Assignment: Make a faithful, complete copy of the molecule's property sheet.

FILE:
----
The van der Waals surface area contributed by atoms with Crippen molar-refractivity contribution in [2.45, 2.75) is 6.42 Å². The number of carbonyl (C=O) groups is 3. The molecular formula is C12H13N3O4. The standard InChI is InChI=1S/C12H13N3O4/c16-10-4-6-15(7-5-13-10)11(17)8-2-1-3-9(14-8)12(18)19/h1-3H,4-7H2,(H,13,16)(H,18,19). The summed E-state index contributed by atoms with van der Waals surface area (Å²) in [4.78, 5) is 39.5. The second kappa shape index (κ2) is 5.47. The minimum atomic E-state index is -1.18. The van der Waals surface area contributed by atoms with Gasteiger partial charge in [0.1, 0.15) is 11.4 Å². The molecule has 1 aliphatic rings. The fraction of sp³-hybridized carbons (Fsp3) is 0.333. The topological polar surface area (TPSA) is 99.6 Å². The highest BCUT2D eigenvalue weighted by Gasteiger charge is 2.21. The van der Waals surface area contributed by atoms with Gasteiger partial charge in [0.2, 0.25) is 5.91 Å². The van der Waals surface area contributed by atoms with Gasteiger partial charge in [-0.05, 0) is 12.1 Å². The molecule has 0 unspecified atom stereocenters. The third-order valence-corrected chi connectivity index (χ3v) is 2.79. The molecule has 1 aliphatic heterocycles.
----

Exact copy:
The van der Waals surface area contributed by atoms with Crippen molar-refractivity contribution in [2.45, 2.75) is 6.42 Å². The number of carbonyl (C=O) groups is 3. The molecular formula is C12H13N3O4. The standard InChI is InChI=1S/C12H13N3O4/c16-10-4-6-15(7-5-13-10)11(17)8-2-1-3-9(14-8)12(18)19/h1-3H,4-7H2,(H,13,16)(H,18,19). The summed E-state index contributed by atoms with van der Waals surface area (Å²) in [4.78, 5) is 39.5. The second kappa shape index (κ2) is 5.47. The minimum atomic E-state index is -1.18. The van der Waals surface area contributed by atoms with Gasteiger partial charge in [0.1, 0.15) is 11.4 Å². The molecule has 1 aliphatic rings. The fraction of sp³-hybridized carbons (Fsp3) is 0.333. The topological polar surface area (TPSA) is 99.6 Å². The highest BCUT2D eigenvalue weighted by Gasteiger charge is 2.21. The van der Waals surface area contributed by atoms with Gasteiger partial charge in [0.2, 0.25) is 5.91 Å². The van der Waals surface area contributed by atoms with Gasteiger partial charge in [-0.05, 0) is 12.1 Å². The molecule has 0 unspecified atom stereocenters. The third-order valence-corrected chi connectivity index (χ3v) is 2.79. The molecule has 1 aliphatic heterocycles.